Note: By Acceptance I do not mean it´s OK to feel like a victim of your situation. Neither does it refer to staying in a dangerous or life threatening situation (such as someone trying to harm you).

Until next time,

Love, light and all things bright,

Dr Happiness.

9 thoughts on “Pain and Acceptance

  1. Pingback: Every day can be a good day | mysoultoolbox

  2. It’s Denise from Happier. One of the quotes you used struck me: “People have a hard time letting go of their suffering. Out of a fear of the unknown, they prefer suffering that is familiar.”~Thích Nhất Hạnh. I love Thich Nhát Hanh. I, too, am holding on to a relationship that is familiar instead of releasing it so that I can move away from my suffering. One day soon I will be ready for progress, and will let it go, but until then, I am stuck here.

    • Thank you so much Denise. It is what it is, sometimes we need time to move away from something that hurts us, because of the comfort. But acceptance of this itself is a big step. It’s good that you are not being hard on yourself!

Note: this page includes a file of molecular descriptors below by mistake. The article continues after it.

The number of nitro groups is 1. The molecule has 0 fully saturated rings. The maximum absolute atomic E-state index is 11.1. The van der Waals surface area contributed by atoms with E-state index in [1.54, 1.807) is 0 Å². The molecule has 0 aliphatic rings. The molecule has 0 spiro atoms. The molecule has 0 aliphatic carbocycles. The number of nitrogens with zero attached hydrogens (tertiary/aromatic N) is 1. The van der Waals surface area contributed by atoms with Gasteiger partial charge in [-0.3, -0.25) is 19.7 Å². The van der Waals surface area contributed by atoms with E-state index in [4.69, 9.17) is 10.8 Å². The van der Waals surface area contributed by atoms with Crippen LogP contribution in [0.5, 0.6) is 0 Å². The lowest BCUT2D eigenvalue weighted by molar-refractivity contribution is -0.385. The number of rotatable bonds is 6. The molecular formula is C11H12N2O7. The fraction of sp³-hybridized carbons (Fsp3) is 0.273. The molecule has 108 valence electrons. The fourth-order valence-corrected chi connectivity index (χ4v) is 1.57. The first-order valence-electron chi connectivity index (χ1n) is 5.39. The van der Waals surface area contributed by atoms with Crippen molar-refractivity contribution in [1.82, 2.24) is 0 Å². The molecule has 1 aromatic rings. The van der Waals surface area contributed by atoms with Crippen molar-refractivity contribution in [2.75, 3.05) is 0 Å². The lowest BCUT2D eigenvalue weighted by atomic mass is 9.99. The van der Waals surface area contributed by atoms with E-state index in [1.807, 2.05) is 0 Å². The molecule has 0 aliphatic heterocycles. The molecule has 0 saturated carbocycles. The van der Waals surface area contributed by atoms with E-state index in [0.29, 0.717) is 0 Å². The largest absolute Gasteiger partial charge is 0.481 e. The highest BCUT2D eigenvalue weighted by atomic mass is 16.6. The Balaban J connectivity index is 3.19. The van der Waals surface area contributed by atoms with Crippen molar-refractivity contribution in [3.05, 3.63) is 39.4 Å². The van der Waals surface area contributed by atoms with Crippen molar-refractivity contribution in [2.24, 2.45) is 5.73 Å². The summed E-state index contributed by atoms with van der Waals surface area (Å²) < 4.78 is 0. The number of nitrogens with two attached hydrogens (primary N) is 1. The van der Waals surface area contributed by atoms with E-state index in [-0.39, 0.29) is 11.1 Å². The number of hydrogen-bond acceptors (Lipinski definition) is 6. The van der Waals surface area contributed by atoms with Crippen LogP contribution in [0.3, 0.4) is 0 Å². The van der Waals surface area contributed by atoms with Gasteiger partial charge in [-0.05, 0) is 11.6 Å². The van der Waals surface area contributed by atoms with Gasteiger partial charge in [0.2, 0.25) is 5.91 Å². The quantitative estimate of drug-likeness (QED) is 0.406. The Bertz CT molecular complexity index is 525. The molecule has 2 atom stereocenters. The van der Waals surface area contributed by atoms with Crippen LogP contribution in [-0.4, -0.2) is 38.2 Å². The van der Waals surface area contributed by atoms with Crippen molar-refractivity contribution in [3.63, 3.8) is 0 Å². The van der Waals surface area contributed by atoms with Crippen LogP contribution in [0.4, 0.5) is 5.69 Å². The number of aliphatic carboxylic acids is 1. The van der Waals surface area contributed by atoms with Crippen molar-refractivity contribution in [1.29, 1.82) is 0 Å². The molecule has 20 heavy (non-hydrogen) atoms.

3. Great post. You are courageous to share your struggle.
    This reminds me of a quote from a book I read “We keep on continuously judging our internal states by comparing them to the external states of other people.” I think the book name is “The fear of abyss”

  4. Wow… What can i say or write? Many days I feel the same as you and I really try to be happy, but now I know it’s good to feel sad, to feel angry, to cry, to feel blah! Sometimes i share my feelings with my fiancé and i don’t want him to suffer but he helps me on my way to change my mood.
    I want to thank you D… You are helping me to feel better and happy… And also sad and angry 🙂 luvs, kisses and hugs. It’s a huge effort you are doing because you change the world!!!